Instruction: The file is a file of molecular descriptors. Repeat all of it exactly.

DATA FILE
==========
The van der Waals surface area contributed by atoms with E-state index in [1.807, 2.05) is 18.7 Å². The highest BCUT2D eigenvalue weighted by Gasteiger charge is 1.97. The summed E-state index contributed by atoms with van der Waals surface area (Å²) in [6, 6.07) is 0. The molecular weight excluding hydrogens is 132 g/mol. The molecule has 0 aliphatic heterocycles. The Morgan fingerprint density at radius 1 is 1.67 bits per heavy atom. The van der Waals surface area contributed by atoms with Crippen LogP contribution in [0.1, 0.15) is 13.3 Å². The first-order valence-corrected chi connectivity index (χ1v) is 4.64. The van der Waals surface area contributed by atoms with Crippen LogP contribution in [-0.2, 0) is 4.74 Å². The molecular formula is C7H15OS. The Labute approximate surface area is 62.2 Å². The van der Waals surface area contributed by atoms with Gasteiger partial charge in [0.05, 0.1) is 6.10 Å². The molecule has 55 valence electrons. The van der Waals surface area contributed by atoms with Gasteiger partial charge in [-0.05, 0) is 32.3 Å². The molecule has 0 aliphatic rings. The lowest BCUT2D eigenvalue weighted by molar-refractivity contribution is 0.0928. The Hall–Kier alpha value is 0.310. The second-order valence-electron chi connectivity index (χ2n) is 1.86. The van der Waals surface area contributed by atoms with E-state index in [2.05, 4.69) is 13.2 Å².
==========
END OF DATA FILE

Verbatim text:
The van der Waals surface area contributed by atoms with E-state index in [1.807, 2.05) is 18.7 Å². The highest BCUT2D eigenvalue weighted by Gasteiger charge is 1.97. The summed E-state index contributed by atoms with van der Waals surface area (Å²) in [6, 6.07) is 0. The molecular weight excluding hydrogens is 132 g/mol. The molecule has 0 aliphatic heterocycles. The Morgan fingerprint density at radius 1 is 1.67 bits per heavy atom. The van der Waals surface area contributed by atoms with Crippen LogP contribution in [0.1, 0.15) is 13.3 Å². The first-order valence-corrected chi connectivity index (χ1v) is 4.64. The van der Waals surface area contributed by atoms with Crippen LogP contribution in [-0.2, 0) is 4.74 Å². The molecular formula is C7H15OS. The Labute approximate surface area is 62.2 Å². The van der Waals surface area contributed by atoms with Gasteiger partial charge in [0.05, 0.1) is 6.10 Å². The molecule has 55 valence electrons. The van der Waals surface area contributed by atoms with Gasteiger partial charge in [-0.05, 0) is 32.3 Å². The molecule has 0 aliphatic rings. The lowest BCUT2D eigenvalue weighted by molar-refractivity contribution is 0.0928. The Hall–Kier alpha value is 0.310. The second-order valence-electron chi connectivity index (χ2n) is 1.86. The van der Waals surface area contributed by atoms with E-state index in [2.05, 4.69) is 13.2 Å².